The largest vessel ever intentionally sunk is the USS Spiegel Grove, a 510-foot landing ship dock. To give a better visual understanding of the immensity of this ship, she is roughly equivalent in length to two football fields.
The sinking of the Spiegel Grove is an extraordinary tale. Her sinking was scheduled for Friday, May 17, 2002 at approximately 2:00pm. However, she had a mind of her own and prematurely began to sink, rolled over, and remained upside down for several days with her bow protruding from the water. A salvage team managed to fully sink the vessel three weeks later, but she came to rest on her starboard side rather than keel-up as hoped. Later efforts to right the ship failed despite the best efforts of all involved, including two very determined tugs. Then three years later, much to the surprise of the entire diving community, Hurricane Dennis righted the 510-foot ship with seas over 20 feet and a driving current. She know rests keel-up, fully dignified and ready for new adventures!
The Spiegel Grove is the backbone of the artificial reef system that has formed in this area. Algae, sponges and coral mingle with 130 species of fish to create enormous bio diversity in this region. Divers may see Goliath Grouper, barracuda, large jacks, and a large colony of gobies.
The Speigel Grove is a perfect wreck for CCR training and diving. With it massive superstructure the exploration can seem endless. We like diving this wreck. Our usually CCR profile on this wreck is to do a double dip or what would be considered a two tank dive. Mooring up on one ball and having the CCR divers do extended time on the wreck.
Come see what everyone is talking about. The Speigel Grove is one of those wrecks you can’t get enough of.
DUANE / BIBB
The USCG Duane is a 329-foot cutter that was decommissioned on August 1st, 1985, as the oldest active U.S. military vessel. The ship was intentionally sunk on November 27, 1987, to create an artificial reef.
This ship was sunk deep down to ensure that it would not conflict with navigation in the area. The Duane lies outside of the reef line and can have a ripping current. Because of its deep depth and strong currents this is a dive for advanced SCUBA divers with wreck-diving experience.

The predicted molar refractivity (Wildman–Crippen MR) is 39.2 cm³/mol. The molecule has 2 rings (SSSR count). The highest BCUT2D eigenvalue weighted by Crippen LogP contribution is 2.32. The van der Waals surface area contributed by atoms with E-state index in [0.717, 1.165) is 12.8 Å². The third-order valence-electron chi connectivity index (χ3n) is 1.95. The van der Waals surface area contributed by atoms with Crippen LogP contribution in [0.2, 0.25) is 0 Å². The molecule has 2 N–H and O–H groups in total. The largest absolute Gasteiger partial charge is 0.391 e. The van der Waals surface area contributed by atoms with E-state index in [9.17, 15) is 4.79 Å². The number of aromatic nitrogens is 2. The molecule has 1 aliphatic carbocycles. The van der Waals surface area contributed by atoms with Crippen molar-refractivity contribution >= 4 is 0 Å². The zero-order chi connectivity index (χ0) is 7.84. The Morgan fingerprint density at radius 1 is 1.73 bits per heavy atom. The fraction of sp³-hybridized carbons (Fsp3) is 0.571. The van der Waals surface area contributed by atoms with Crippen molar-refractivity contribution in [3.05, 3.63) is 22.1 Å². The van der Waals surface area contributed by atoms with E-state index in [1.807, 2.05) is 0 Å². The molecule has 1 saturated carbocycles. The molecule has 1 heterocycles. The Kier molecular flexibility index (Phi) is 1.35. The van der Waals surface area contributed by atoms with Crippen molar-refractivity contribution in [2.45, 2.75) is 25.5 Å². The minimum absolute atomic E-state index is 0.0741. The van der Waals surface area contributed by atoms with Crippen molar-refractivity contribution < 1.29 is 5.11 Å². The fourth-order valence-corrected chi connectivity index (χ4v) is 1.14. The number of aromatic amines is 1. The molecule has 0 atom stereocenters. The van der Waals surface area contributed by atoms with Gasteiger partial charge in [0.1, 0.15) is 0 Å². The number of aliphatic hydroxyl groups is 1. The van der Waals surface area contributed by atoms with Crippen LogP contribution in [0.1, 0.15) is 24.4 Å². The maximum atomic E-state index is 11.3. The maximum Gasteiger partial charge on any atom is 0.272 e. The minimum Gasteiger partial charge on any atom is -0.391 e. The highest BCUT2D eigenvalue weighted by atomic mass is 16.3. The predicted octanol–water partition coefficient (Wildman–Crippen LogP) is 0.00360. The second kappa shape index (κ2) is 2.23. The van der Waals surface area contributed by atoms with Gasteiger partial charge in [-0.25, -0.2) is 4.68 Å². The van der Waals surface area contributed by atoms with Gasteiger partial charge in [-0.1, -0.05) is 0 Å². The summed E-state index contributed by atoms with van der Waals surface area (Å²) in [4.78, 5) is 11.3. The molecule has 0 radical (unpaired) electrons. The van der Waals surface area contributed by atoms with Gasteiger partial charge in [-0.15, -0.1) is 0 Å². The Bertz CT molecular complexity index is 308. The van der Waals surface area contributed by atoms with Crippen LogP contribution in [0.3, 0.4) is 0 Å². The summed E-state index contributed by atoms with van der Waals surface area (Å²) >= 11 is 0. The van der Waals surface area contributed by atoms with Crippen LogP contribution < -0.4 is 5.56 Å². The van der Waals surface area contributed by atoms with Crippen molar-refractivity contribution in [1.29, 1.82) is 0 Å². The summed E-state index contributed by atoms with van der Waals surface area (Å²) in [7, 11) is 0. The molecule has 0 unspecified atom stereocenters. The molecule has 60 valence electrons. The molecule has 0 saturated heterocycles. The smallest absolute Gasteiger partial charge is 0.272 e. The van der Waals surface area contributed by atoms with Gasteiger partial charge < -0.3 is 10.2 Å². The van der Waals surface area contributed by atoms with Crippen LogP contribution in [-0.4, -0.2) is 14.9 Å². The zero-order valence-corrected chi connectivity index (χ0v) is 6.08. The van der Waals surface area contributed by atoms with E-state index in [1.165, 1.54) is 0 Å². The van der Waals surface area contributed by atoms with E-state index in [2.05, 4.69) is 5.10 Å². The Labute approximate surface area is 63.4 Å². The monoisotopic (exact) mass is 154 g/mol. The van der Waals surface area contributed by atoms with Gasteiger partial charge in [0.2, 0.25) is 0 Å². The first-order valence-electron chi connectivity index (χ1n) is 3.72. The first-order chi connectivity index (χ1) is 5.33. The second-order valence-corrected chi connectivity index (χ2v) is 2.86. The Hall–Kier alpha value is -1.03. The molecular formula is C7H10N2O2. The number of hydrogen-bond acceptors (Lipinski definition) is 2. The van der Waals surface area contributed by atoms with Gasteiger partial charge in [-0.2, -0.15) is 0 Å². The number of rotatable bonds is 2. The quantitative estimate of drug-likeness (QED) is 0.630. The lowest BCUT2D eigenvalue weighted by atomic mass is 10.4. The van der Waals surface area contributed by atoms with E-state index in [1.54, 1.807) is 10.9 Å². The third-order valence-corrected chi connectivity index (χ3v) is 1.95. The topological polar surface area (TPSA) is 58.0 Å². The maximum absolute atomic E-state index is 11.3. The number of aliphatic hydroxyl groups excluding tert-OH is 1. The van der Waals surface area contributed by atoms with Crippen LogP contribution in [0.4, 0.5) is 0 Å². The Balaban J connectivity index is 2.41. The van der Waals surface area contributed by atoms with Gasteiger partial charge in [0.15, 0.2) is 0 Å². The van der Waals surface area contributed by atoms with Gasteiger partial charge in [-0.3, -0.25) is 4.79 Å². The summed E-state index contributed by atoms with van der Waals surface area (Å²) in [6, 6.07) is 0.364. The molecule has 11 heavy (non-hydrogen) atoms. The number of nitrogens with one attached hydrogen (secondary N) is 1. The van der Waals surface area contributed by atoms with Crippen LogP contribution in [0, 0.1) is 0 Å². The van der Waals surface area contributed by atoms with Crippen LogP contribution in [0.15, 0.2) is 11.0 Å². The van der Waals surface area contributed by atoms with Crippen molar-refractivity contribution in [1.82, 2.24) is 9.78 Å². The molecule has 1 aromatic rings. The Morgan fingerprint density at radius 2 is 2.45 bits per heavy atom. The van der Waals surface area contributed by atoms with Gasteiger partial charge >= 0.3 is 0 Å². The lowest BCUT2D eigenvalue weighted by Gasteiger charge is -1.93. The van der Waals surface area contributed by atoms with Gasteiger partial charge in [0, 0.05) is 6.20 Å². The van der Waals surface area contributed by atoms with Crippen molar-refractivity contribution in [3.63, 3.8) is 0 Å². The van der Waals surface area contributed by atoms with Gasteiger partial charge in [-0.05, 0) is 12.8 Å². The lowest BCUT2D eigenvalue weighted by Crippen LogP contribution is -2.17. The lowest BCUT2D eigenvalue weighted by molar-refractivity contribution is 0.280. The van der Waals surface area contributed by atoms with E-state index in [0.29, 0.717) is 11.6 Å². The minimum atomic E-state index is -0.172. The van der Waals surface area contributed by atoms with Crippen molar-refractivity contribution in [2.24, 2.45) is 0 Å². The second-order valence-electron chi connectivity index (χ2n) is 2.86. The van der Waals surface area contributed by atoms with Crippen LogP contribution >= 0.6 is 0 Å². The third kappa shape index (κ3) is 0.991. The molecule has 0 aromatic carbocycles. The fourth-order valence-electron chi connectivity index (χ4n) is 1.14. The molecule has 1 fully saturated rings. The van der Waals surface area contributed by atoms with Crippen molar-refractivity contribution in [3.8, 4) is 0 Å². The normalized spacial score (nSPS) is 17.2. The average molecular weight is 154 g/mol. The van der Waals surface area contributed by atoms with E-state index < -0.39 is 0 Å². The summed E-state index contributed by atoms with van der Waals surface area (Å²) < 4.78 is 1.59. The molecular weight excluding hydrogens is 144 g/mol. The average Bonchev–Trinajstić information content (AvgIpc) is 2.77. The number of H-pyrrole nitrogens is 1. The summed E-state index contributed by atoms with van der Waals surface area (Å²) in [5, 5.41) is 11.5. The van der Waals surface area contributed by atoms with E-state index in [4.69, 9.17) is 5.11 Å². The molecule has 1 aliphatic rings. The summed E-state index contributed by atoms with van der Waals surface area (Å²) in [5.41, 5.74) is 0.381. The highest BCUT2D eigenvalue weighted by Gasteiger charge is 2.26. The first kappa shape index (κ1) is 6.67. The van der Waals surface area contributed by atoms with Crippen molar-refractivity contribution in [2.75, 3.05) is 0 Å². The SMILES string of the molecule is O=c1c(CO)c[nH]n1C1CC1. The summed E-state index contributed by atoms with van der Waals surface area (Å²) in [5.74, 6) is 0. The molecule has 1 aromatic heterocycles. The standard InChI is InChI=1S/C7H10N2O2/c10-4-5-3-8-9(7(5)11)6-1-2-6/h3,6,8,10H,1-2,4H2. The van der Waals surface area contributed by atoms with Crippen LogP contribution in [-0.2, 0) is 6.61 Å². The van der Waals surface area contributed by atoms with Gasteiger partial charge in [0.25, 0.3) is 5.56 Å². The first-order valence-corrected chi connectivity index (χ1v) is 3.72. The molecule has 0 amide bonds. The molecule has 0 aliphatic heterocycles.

This wreck is even more impressive because the waters are so clear that visibility is often 100 feet. It is closer to the Gulfstream than most wrecks and reefs and some very large fish such as barracuda, amberjack, and cobia are often spotted swimming around the wreck.
But due to its proximity to the Gulfstream it is prone to have very swift currents. Often the wreck is un-diveable due to the current conditions.
The Eagle is a freighter that was obtained by the Eagle Tire Company after a fire rendered it no longer useful for cargo transport. Islamorada dive shops and tourism interests worked together to have the Eagle become an artificial reef and popular dive spot off Lower Matecumbe Key. The ship was cleaned and holes blasted in the sides before it was sunk in 1985.
The ship settled in 110 feet of water on her starboard side. A hurricane in 1998 broke the ship in half. Mooring buoys are located at its bow and stern. Divers should descend on anchor lines as the current can be quite strong. A smokestack, crow’s nest and mast are all intact. Because its profile reaches 40 feet and there is great visibility, divers will need to descend only 65 feet to reach the ship. The entire ship can be seen at a range of 65-100 feet.
There are several places where advanced wreck divers can penetrate the ship. It is generally well-lit, and divers report seeing amberjacks, grunts, silversides, cobia, jewfish, and nurse sharks. The masses of coral that have grown on the ship are well-developed. Spiny oysters and sponges abound.